After taken to trial, the prosecutor's case “consisted solely of his confession” to obtain a conviction. The Maricopa County Superior Court convicted Miranda of both rape and kidnapping and was then sentenced to 20 to 30 years in prison. Miranda appealed to the Arizona Supreme Court, claiming that “the police had unconstitutionally obtained his confession” as well as the absence of an attorney during the interrogation and should have been excluded from trial. The police officers involved admitted that they had not given Miranda any explanation of his rights. They argued, however, that because Miranda had been convicted of a crime in the past, he must have been aware of his rights.
For example, there was a “man [who was] sentenced to prison for 25 years to life under the law for stealing a bottle of vitamins” (Murphy). In March 1999, when the Three Strikes law was challenged by this case, the Supreme Court “refused to hear” (Murphy) a word that was said by the people. By putting them in prison for an excessive amount of years, housing for serious offenders is being made unavailable which will lead to an increase “to an already overcrowded and expensive prison system” (Messerli). Some of the people may have committed the innocuous crime to help their spouse and children. When used, the Three Strikes law treats all crimes the exact same way, which makes the law unjust.
WHY SHOULD WE LET COMPANIES PRIVATIZE PRISONS IN AMERICA? The prison industrial complex is an ever growing topic of discussion in the United States as the use of private prisons is becoming more prevalent for housing inmates. This is because as Richard Harbison states, “Private operators can design, build and operate a prison cheaper than the government, be it state or the federal government.” (Cohn) However this idea of saving money is a point of debate, because the United States currently has more inmates than any other country in the world, "perhaps half a million more than China" (Schlosser), we are constantly in need to continue to house more an more inmates and ways to pay for them. Over the last half century the rate of incarcerated individuals has gone from 110 per 100,000 people to a rate of 445 per 100,000 to even 1,100 per 100,000 among adult men (Schlosser). This large increase in the rate of incarceration is the biggest dertermining factor for the rise of private prisons in the US and because the United States has setup a system in which we are putting people in prison at a much faster rate than anywhere else in the world private prisons have become more and more acceptable.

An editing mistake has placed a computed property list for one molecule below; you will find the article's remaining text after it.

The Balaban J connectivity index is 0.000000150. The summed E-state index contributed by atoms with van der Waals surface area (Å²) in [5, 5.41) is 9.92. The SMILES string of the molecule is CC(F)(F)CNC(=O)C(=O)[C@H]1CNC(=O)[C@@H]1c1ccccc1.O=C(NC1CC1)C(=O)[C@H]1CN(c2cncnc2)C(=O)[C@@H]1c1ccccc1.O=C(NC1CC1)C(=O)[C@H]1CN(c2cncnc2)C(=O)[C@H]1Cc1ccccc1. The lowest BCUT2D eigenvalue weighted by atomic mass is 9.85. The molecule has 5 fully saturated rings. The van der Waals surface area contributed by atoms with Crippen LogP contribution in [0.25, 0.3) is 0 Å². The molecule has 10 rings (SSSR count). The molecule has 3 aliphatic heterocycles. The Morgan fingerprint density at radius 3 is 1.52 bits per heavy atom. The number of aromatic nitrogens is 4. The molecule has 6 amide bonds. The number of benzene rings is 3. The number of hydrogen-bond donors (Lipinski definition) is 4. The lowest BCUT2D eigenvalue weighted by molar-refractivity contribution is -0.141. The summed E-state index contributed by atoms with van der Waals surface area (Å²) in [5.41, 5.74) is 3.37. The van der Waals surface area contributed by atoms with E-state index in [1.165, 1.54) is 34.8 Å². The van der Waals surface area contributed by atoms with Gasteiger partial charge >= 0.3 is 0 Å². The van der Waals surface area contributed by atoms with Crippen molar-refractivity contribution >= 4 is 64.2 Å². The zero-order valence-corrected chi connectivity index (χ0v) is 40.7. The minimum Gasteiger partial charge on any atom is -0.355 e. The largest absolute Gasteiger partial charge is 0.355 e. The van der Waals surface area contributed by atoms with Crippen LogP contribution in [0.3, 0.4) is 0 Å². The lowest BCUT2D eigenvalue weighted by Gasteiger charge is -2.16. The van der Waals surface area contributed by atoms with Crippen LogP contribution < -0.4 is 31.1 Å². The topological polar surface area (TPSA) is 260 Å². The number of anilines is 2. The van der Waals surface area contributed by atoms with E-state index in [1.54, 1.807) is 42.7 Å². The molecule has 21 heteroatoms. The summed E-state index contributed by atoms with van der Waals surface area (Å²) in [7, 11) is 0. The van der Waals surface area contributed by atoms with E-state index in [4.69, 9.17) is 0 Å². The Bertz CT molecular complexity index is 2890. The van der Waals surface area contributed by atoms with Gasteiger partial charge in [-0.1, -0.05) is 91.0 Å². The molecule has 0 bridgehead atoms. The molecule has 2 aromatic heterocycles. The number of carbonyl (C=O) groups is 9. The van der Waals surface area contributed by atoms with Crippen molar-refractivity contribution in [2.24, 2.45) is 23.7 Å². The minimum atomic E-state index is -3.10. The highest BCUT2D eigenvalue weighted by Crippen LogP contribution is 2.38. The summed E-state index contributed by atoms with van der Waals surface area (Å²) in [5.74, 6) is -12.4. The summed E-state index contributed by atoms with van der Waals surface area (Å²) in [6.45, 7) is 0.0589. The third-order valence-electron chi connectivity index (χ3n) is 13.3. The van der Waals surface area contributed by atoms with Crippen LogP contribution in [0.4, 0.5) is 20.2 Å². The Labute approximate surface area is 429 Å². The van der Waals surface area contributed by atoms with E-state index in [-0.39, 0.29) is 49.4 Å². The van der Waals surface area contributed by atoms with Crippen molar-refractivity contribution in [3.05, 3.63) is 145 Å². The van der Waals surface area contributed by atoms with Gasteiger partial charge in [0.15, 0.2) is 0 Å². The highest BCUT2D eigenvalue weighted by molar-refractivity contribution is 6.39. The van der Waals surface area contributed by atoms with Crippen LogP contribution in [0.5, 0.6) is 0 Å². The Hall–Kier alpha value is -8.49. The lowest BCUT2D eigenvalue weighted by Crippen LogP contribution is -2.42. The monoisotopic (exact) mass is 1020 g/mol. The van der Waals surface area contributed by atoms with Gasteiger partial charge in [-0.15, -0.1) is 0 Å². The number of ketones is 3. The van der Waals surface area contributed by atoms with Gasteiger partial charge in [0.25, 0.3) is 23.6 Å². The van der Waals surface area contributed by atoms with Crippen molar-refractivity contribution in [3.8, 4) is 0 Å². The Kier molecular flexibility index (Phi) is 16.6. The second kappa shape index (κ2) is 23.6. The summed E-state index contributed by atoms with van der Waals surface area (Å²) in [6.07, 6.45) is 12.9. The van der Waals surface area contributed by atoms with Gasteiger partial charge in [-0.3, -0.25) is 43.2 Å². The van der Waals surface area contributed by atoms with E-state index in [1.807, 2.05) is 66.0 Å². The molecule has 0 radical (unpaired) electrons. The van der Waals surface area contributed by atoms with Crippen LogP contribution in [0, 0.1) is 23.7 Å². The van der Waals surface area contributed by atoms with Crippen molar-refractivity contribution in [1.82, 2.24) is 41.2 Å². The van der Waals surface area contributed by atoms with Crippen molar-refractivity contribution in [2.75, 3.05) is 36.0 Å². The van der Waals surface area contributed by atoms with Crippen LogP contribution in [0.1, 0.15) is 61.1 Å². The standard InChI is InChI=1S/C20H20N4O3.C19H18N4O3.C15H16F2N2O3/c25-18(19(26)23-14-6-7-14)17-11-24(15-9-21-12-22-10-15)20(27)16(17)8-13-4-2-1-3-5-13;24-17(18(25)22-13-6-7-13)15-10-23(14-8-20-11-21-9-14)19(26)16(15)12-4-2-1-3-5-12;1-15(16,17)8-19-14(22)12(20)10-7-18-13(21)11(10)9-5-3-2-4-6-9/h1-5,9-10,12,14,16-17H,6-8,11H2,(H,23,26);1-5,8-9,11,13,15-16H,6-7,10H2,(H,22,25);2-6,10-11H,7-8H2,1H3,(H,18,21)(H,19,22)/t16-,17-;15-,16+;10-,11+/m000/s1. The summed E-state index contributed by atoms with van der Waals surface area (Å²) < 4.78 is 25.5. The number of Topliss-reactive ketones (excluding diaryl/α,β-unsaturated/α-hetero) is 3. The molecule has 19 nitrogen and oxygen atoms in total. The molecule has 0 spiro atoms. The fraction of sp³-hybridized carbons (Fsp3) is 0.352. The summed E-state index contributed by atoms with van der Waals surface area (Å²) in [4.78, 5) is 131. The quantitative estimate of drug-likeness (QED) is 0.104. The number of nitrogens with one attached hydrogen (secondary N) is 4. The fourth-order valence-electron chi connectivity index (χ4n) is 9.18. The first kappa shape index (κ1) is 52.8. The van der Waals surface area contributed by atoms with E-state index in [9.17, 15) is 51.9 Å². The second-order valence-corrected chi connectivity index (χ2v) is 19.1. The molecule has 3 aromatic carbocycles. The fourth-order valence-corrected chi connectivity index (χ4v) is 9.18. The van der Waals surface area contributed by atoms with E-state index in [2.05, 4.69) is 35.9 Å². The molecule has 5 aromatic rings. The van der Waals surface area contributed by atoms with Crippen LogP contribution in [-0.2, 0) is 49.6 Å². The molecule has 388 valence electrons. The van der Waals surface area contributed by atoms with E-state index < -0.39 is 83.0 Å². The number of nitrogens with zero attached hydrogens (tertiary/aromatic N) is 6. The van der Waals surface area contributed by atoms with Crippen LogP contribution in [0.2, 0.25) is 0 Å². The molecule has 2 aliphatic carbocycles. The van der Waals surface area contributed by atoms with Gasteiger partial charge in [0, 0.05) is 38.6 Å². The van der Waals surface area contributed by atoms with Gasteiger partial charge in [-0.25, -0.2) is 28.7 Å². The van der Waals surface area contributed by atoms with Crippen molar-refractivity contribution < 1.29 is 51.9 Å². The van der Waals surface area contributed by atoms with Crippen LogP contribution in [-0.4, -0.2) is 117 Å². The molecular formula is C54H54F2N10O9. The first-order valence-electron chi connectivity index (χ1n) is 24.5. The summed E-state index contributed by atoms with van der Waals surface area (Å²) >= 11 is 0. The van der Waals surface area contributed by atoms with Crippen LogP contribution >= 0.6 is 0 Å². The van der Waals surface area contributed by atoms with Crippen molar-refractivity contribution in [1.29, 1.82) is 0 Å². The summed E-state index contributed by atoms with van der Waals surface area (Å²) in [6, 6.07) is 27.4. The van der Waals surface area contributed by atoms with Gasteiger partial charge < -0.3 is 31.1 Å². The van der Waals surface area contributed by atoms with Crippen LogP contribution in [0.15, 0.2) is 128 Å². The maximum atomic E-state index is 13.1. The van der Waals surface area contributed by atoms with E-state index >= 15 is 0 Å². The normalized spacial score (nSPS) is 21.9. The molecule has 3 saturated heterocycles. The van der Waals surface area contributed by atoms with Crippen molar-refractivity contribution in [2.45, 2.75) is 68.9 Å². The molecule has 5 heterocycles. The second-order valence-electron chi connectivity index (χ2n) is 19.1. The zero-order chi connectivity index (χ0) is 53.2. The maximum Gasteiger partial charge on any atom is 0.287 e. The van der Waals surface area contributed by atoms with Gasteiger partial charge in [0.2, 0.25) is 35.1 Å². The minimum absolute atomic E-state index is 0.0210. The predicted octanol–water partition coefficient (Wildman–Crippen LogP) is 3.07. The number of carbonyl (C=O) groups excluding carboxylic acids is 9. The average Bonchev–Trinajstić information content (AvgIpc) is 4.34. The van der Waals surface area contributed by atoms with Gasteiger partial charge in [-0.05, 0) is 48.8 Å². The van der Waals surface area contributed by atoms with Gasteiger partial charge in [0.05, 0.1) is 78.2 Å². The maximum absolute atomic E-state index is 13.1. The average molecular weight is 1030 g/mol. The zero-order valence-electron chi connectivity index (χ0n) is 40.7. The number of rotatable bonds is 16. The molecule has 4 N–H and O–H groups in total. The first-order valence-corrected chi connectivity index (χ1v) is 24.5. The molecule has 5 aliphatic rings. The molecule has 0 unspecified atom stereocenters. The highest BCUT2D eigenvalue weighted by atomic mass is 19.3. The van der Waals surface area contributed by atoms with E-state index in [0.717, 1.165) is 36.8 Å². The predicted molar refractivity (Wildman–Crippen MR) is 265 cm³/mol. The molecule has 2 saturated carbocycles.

It causes overcrowding which is a one of growth in the state prison system. Overcrowding is best defined as housing Along with overcrowding; the war on drugs has tripled our prison population. Once the population exceeds the capacity, it becomes more difficult
In most states it was and still is a felony to posses any marijuana or paraphernalia. A felony means mandatory jail time, huge fees, you can’t poses guns, and many businesses will not hire, not to mention all the other strict stipulations surrounding a conviction of a felony. Does it not seem extreme that a teacher would go to jail for smoking a joint, while rapists, thieves, and even worse criminals get off with probation. The current marijuana policies are in no way effective, menacing at best, ruining the lives of good citizens throughout our community. Prohibition has never helped, in any country, to solve or aid in the effort of cutting down marijuana use.